When the internal tag 110 is desirably placed within the stomach 50 of a ruminant animal (such as a steer 55) or within some other entity wherein saturated tissues or stores of conductive fluid (such as water or stomach acids) or some other conductive medium is present, the internal tag 110 can be configured such that a contact is desirably made between the buffered output of the transmitter's oscillator 10 and the conductive medium, thus transforming the conductive medium into a transmitting antenna. By way of example, when placed in the stomach 50 of a ruminant animal, a one to five order-of-magnitude increase in the amplitude of the transmitted signal can be realized by making contact between the animal's internal rumen contents and the oscillator 10 without the use of or need for a conventional transmitting antenna (and with the aforementioned considerable increase in signal amplitude).
In a preferred embodiment, the filter/amplifier 65 of the external tag 100 is desirably a band-pass filter to eliminate interference from unwanted frequencies (i.e. noise) and to “hear” only the signal from the companion internal tag 110. Furthermore, amplifiers designed to operate in a relatively low frequency range can be used in the external tag 100 even when the oscillator 10 being used in the internal tag 110 is a high-frequency oscillator (e.g. greater than about 500 kHz). In this instance, one or more low-frequency amplifiers (designed to operate in the range of less than about 100 kHz) rectify the high-frequency signal to a direct-current (DC) “digital” signal. In this situation, the amplified signal can then be directly input to a microprocessor or microcontroller (such as a PIC-16F876A manufactured by Microchip Technology, Inc. of Chandler, Ariz.) without the need for a separate rectifier. This allows the use of potentially lower cost amplifiers and elimination of the need for a separate rectifier.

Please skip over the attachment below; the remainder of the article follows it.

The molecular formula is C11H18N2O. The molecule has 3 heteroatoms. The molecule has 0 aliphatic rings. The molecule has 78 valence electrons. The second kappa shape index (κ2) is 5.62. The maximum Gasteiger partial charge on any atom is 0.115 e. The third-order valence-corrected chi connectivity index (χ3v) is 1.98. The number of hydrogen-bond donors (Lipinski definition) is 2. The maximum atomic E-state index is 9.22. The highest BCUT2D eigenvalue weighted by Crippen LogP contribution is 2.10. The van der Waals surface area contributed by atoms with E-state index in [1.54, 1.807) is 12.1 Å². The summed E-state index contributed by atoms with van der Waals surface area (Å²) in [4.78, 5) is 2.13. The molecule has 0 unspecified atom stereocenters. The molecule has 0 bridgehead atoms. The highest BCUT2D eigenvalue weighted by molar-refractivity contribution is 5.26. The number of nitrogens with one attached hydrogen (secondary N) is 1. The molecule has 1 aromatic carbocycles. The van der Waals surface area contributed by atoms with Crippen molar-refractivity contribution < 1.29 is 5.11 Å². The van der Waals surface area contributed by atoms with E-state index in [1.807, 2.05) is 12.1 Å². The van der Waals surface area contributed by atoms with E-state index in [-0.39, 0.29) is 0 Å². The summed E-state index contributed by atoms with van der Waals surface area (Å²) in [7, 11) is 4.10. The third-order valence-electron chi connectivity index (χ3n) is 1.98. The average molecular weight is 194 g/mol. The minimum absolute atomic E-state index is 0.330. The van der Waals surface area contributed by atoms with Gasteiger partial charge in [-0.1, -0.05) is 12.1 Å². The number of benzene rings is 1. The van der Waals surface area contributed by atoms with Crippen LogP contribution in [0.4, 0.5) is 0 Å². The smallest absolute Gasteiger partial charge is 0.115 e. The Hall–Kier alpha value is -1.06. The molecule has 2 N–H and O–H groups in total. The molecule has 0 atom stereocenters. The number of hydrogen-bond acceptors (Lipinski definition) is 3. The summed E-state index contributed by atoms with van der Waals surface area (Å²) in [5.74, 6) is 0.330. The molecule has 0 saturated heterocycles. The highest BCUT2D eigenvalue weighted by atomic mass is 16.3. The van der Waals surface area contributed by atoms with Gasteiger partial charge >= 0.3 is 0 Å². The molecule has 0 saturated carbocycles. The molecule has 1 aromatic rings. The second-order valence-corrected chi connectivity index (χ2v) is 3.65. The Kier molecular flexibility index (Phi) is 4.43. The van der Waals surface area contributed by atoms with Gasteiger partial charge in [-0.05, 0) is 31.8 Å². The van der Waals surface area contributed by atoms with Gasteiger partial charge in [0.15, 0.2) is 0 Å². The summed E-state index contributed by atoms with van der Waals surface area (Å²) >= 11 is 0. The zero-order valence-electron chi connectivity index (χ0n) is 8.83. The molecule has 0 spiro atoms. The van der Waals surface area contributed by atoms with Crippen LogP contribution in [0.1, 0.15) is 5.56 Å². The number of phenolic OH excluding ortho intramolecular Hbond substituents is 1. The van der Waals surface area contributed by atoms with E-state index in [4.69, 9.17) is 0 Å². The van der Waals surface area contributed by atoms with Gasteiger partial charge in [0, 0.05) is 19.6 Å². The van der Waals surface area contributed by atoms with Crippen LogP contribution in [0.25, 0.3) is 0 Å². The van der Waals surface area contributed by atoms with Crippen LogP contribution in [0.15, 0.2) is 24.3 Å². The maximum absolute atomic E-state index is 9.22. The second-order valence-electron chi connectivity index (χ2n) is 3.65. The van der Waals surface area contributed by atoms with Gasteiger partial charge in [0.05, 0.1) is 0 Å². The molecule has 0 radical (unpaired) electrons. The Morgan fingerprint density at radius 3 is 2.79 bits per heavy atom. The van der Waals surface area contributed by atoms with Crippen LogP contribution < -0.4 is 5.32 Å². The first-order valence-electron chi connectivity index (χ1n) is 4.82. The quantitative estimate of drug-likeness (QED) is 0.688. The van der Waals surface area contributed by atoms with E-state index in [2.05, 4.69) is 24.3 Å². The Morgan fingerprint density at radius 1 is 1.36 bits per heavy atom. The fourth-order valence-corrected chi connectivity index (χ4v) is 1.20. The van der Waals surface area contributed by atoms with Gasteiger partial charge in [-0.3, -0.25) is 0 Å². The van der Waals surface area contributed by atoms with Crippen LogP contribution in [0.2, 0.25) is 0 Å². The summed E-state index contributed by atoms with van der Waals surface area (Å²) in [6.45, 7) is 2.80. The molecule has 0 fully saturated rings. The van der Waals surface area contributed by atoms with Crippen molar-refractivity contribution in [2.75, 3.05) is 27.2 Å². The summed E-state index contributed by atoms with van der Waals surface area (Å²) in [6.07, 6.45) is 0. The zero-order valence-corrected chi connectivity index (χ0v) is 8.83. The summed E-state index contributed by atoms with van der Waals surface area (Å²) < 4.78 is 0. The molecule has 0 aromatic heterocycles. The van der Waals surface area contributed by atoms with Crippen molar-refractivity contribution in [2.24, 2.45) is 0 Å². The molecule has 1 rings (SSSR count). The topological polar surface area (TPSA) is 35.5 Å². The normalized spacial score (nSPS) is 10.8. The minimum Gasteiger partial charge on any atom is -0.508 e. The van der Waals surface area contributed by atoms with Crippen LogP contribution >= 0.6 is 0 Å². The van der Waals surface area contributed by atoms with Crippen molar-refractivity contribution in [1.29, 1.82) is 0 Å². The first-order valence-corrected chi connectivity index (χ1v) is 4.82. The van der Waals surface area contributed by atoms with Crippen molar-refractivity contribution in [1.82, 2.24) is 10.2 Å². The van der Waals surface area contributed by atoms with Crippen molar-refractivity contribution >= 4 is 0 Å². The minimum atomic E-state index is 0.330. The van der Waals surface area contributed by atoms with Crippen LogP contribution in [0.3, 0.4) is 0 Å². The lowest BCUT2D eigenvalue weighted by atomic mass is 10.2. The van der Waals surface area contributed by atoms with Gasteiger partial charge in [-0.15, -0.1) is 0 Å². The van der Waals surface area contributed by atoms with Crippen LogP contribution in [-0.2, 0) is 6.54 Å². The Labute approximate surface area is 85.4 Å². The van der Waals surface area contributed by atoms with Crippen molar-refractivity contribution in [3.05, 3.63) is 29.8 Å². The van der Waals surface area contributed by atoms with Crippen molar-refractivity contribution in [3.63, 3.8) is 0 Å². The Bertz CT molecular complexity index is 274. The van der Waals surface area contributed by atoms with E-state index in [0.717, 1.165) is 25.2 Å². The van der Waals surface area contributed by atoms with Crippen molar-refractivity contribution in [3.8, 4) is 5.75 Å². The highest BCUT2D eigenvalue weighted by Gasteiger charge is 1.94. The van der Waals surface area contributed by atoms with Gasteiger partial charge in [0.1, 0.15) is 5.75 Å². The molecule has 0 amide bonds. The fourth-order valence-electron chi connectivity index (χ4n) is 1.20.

Other embodiments of the invention will be apparent to those skilled in the art from consideration of the specification and practice of the invention disclosed herein. It is intended that the specification and examples be considered as exemplary only, with a true scope and spirit of the invention being indicated by the appended claims.